By Ari Weinberger, Director, WeiserMazars LLP
Financing U.S. real estate by issuing corporate debt through the Israeli bond market is a growing business, and major owner/operators and developers are using it for acquisitions and the development of new projects.
Although figures vary as to the size of the Israeli bond finance market, NIS 40 billion in debt capital was raised in 2013, up from NIS 32 billion in 2012.
As of November 2014, nearly $15 billion in real estate capital had been raised through Israeli bonds, versus around $9 billion the previous year, according to Bloomberg News.
That trajectory should continue as long as global interest rates stay low. The bonds, paying premium rates compared to other debt, are both attractive to investors and a desirable source of capital for domestic commercial real estate.
These smaller bond offerings were previously of interest primarily to high net worth individuals and family offices. Now institutions, such as Israeli pension funds, have entered the mix.
Those funds, whose annual payouts require higher rates of return than may be available across the capital structure, are investing in U.S. real estate and obtaining extra yield, as are mutual funds, who seek higher returns for their investors.
Owners/operators and developers can raise funds at less than half the cost of raising additional equity or when compared to the 11%-12% required from a U.S. mezzanine fund capital partner.
The funds raised may be used as either equity for new acquisitions or to develop existing properties.
Favorable exchange rates, flexibility, and looser debt covenants are other motivators for Israeli bond financing.
For example, as long as there is adequate cash flow to maintain the bond rating and service the debt, owner/developers are not obligated to lock up their underlying properties throughout the debt term.
The bonds are also governed by International Financial Reporting Standards (IFRS), rather than the U.S.’s Generally Accepted Accounting Principles (GAAP).
Under IFRS, deals are structured using appraised values, rather than historical cost, as mandated by GAAP.
A portfolio with a gross value of $250 million, for example, may have a net equity value of $130 million, and could support from $80 million to $100 million in Israeli bond debt.
Developers who build and hold properties, and owner/operators with quality holdings that generate significant cash flow, have already financed projects with Israeli bonds in San Francisco, Chicago, Miami, Washington DC, and New York City.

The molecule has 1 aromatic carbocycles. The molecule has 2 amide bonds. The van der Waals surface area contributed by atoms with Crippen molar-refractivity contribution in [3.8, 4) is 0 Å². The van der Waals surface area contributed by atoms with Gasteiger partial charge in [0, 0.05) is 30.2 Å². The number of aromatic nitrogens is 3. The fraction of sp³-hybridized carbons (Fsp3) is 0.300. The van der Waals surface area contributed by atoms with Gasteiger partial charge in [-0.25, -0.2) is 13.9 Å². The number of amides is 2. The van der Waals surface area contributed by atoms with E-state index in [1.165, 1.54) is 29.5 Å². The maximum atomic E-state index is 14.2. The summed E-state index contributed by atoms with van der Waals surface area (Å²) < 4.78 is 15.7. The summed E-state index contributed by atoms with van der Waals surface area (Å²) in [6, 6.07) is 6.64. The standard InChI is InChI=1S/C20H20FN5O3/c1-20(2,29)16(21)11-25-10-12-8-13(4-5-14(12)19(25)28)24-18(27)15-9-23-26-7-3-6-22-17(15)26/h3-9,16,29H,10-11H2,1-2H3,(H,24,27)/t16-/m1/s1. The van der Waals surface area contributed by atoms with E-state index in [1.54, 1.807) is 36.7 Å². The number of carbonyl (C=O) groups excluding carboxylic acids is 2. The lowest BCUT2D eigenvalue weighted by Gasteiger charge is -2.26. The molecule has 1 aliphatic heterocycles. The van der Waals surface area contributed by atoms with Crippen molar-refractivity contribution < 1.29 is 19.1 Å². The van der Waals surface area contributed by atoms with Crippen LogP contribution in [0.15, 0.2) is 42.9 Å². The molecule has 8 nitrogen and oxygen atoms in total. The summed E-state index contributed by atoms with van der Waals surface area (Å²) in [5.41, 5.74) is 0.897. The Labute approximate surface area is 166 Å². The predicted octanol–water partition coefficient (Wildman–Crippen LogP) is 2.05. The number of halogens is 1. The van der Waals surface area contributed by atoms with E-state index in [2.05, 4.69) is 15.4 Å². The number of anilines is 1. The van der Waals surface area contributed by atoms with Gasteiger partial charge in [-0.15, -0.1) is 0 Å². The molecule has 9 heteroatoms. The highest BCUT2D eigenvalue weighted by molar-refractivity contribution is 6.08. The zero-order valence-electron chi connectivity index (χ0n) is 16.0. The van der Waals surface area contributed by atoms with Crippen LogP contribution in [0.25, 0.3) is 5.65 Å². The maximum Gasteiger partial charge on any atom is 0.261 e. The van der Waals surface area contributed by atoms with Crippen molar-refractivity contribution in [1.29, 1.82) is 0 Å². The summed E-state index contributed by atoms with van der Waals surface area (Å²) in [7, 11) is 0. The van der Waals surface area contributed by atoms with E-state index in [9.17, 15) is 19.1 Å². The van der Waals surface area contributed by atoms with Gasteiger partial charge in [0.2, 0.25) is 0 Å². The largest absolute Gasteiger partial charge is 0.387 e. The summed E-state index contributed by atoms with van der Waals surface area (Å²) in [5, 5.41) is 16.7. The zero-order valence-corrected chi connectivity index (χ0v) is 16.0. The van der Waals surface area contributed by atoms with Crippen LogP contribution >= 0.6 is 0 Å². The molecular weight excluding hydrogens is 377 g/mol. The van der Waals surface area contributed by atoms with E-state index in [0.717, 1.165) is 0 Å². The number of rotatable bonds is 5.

Some developers hold assets in different vehicles with separate equity structures and can use Israeli bonds to finance their properties without having to unwind the LLCs that hold them.
Also, the borrower is not initially obligated to reveal his purpose for borrowing, which can be advantageous in a competitive marketplace.
Those considering Israeli bond finance should be aware of the legal structure and multi-step process entailed.
First, the designated properties are contributed to a special purpose vehicle (SPV), typically formed and domiciled in the British Virgin Islands (although other off-shore countries can be used).
The assets are then appraised by an independent appraiser and the SPV is rated by an Israeli rating agency.
A prospectus is prepared, and the underwriter presents the deal to potential investors through a Dutch auction. All bids are then submitted and the highest price at which the offering can be sold determined. Although these steps can take up to five months to complete, follow-on financings can be done much faster, and if the value of the SPV has increased, additional debt can be issued.
A representative transaction carries a five-to-six percent interest rate, depending on the quality of assets in the SPV and a five-year term, with semi-annual coupon payments and two principal payments in years four and five.
The rate is governed by the covenants, security, and the project’s debt-to-capital ratio. Transaction fees can run 50 to 75 basis points annually, for an all-in cost of roughly 5.75% to 6.75%.
Owner/developers should be prepared for a substantial time investment. The upfront costs for forming the SPV, having it rated and appraised, and legal and accounting fees to prepare the prospectus can run $250,000-$300,000.
If the projected cash flow required to service the debt does not materialize, owner/developers could potentially lose control of their assets. Some newer properties may not have a record of producing income, or may be in an area that now has wide appeal but could cool in the future. Perceived as having higher risk, those properties may be funded at higher rates.
Owner/developers also must issue quarterly financial reports both to investors and to the Israeli rating agencies.
In addition, there is increased scrutiny: a subset of their private company is now in the public domain. For example, being forced to divulge occupancy rates and the status of condo sales may give competitors information that developers would prefer not to share, and are not required to reveal when arranging domestic financing.
Investors face risks, as well. In case of a default, the bondholders do not have first claim on the asset—investors are paid from the property’s cash flow. If the funds are not there, returns will be affected.
A successful deal starts with a team of experts. These include an Israeli accounting firm to provide audited financials of the SPV, a U.S. accounting firm to convert the company’s financials from GAAP to IFRS, Israeli lawyers to create the SPV, professionals to collaborate with rating agencies to ensure the highest rating possible, and attorneys and underwriters with bond execution expertise.